As we push on towards completing The Last Refuge, it can sometimes feel as if we’re working in a vacuum. Adam or Zach will cut a scene, we’ll pass it around and comment—this works, that doesn’t—but it’s mostly a feedback loop within the contained system of the “team.” That’s one reason why our experience last weekend was so interesting, and fun. Loch, Adam and I were invited to speak at the Cazenovia Forum, a public affairs lecture series designed to foster thoughtful discussion of important national issues. The list of past speakers is pretty impressive, including two Pulitzer Prize winners, so we had to bring our A game. More importantly, we brought Shelly Callahan.
We showed our extended trailer and several individual scenes, then went to Q&A. While some in the audience asked about the doc - why are you making this film, when will it be done? - many if not most questions were about the issues raised in the film and about the resettlement process in general. We were sure glad we had an expert like Shelly to answer with first-hand experience questions about how the resettlement program is structured, how much it costs, how changes in federal policy are rippling through the system and affecting what they do. There were more than one hundred people there and I think every one of them left with new understanding and respect for what Shelly and her staff do at the Center.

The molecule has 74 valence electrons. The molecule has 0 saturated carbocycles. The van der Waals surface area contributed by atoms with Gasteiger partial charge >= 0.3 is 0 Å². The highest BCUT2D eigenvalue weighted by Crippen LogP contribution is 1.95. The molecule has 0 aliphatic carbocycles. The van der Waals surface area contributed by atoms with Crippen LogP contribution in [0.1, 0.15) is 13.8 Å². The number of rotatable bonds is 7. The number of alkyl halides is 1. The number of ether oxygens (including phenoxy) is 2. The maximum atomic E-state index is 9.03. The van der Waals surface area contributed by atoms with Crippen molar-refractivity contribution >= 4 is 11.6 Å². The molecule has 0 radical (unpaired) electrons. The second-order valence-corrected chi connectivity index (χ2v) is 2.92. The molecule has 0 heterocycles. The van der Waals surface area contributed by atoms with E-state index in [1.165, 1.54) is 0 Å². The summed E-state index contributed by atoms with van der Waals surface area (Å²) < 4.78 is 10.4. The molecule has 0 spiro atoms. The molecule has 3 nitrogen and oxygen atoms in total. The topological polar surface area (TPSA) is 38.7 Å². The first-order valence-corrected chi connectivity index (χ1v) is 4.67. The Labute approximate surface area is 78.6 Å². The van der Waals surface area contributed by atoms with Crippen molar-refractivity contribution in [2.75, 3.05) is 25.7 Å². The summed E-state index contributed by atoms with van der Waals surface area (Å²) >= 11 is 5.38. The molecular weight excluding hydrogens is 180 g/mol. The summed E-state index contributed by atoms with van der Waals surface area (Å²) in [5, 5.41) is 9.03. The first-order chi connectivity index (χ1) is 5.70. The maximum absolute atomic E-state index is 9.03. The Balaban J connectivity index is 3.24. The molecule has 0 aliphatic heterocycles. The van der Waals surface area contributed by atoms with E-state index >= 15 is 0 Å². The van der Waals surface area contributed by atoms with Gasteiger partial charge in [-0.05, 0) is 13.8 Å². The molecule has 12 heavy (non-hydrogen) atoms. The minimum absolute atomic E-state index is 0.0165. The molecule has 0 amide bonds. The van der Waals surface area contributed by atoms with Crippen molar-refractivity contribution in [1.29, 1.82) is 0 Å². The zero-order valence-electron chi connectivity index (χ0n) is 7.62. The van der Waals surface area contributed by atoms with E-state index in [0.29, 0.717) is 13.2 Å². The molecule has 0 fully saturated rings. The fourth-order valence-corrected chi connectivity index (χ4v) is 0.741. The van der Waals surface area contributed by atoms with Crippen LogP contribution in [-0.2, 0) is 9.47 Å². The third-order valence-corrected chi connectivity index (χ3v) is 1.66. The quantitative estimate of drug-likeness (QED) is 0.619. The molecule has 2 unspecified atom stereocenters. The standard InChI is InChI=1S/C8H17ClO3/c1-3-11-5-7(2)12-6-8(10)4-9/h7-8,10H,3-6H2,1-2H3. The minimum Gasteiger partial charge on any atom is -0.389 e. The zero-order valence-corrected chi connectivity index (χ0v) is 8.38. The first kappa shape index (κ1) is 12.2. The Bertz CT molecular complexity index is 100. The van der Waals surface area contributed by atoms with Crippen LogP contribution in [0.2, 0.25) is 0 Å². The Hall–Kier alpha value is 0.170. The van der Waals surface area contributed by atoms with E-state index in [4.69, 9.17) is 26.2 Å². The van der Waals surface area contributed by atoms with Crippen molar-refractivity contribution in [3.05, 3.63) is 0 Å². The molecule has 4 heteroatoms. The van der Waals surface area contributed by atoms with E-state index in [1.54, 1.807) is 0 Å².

But we also got feedback on the film from outside the loop, mostly at the post-event reception. I heard several very specific comments about things we should consider— “data visualization,” “more construction images,” "crime statistics!”. It was as important for us to hear what others think as it was for us to hone our message talking to the public.
To me, the high point of the night came when Loch made an impassioned statement about Americans being a welcoming people and acceptance of others as a core American value. He pretty much brought the house down. That clearly came from the heart. It struck a chord in the audience, and in me. It was a reminder to step outside the process of making this film and remember what the project is all about.